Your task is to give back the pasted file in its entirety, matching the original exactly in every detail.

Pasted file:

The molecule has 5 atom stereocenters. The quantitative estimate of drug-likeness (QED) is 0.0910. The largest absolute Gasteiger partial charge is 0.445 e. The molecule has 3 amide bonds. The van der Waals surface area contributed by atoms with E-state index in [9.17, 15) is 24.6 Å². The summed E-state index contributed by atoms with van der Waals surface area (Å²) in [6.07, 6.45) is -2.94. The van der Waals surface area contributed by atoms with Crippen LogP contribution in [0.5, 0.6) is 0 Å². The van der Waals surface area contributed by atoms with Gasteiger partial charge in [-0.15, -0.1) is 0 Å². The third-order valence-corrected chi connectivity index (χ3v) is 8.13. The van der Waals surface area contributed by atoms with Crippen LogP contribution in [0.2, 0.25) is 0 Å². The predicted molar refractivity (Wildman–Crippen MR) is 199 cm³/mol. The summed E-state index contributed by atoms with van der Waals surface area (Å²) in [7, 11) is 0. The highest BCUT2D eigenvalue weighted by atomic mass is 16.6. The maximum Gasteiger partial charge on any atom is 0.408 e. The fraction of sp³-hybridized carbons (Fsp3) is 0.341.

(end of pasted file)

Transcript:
The molecule has 5 atom stereocenters. The quantitative estimate of drug-likeness (QED) is 0.0910. The largest absolute Gasteiger partial charge is 0.445 e. The molecule has 3 amide bonds. The van der Waals surface area contributed by atoms with E-state index in [9.17, 15) is 24.6 Å². The summed E-state index contributed by atoms with van der Waals surface area (Å²) in [6.07, 6.45) is -2.94. The van der Waals surface area contributed by atoms with Crippen LogP contribution in [0.5, 0.6) is 0 Å². The van der Waals surface area contributed by atoms with Gasteiger partial charge in [-0.15, -0.1) is 0 Å². The third-order valence-corrected chi connectivity index (χ3v) is 8.13. The van der Waals surface area contributed by atoms with Crippen LogP contribution in [0.2, 0.25) is 0 Å². The predicted molar refractivity (Wildman–Crippen MR) is 199 cm³/mol. The summed E-state index contributed by atoms with van der Waals surface area (Å²) in [7, 11) is 0. The highest BCUT2D eigenvalue weighted by atomic mass is 16.6. The maximum Gasteiger partial charge on any atom is 0.408 e. The fraction of sp³-hybridized carbons (Fsp3) is 0.341.